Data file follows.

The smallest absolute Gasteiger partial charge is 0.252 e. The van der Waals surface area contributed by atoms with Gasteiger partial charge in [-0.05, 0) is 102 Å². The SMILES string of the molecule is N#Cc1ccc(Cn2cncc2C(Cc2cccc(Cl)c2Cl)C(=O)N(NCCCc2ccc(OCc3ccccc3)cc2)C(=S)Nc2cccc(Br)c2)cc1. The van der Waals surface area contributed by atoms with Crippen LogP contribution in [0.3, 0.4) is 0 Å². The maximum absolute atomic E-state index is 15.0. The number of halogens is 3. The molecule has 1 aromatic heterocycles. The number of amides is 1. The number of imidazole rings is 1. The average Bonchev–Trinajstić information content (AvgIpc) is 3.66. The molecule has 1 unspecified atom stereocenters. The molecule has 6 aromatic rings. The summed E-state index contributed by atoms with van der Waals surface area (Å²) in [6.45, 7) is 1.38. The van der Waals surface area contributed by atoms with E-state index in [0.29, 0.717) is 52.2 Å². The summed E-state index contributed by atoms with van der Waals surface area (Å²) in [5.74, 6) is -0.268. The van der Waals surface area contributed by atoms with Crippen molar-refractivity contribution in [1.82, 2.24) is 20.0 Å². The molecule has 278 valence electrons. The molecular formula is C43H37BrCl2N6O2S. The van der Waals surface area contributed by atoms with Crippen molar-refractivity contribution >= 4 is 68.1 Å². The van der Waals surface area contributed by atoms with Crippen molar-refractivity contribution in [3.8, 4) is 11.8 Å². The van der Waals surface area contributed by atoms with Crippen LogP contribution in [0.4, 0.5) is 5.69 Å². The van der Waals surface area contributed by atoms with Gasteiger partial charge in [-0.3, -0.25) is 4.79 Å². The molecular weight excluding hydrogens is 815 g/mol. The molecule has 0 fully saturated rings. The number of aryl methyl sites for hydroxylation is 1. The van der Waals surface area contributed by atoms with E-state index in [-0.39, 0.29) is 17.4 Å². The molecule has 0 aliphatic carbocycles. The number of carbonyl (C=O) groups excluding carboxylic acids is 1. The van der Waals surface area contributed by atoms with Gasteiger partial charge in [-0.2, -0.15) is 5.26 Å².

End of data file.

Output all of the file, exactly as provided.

The smallest absolute Gasteiger partial charge is 0.252 e. The van der Waals surface area contributed by atoms with Gasteiger partial charge in [-0.05, 0) is 102 Å². The SMILES string of the molecule is N#Cc1ccc(Cn2cncc2C(Cc2cccc(Cl)c2Cl)C(=O)N(NCCCc2ccc(OCc3ccccc3)cc2)C(=S)Nc2cccc(Br)c2)cc1. The van der Waals surface area contributed by atoms with Crippen LogP contribution in [0.3, 0.4) is 0 Å². The maximum absolute atomic E-state index is 15.0. The number of halogens is 3. The molecule has 1 aromatic heterocycles. The number of amides is 1. The number of imidazole rings is 1. The average Bonchev–Trinajstić information content (AvgIpc) is 3.66. The molecule has 1 unspecified atom stereocenters. The molecule has 6 aromatic rings. The summed E-state index contributed by atoms with van der Waals surface area (Å²) in [6.45, 7) is 1.38. The van der Waals surface area contributed by atoms with E-state index in [0.29, 0.717) is 52.2 Å². The summed E-state index contributed by atoms with van der Waals surface area (Å²) in [5.74, 6) is -0.268. The van der Waals surface area contributed by atoms with Crippen molar-refractivity contribution in [1.82, 2.24) is 20.0 Å². The molecule has 278 valence electrons. The molecular formula is C43H37BrCl2N6O2S. The van der Waals surface area contributed by atoms with Crippen molar-refractivity contribution >= 4 is 68.1 Å². The van der Waals surface area contributed by atoms with Crippen molar-refractivity contribution in [3.8, 4) is 11.8 Å². The van der Waals surface area contributed by atoms with Crippen LogP contribution in [0.4, 0.5) is 5.69 Å². The van der Waals surface area contributed by atoms with Gasteiger partial charge in [-0.3, -0.25) is 4.79 Å². The molecular weight excluding hydrogens is 815 g/mol. The molecule has 0 fully saturated rings. The number of aryl methyl sites for hydroxylation is 1. The van der Waals surface area contributed by atoms with E-state index in [-0.39, 0.29) is 17.4 Å². The molecule has 0 aliphatic carbocycles. The number of carbonyl (C=O) groups excluding carboxylic acids is 1. The van der Waals surface area contributed by atoms with Gasteiger partial charge in [-0.2, -0.15) is 5.26 Å².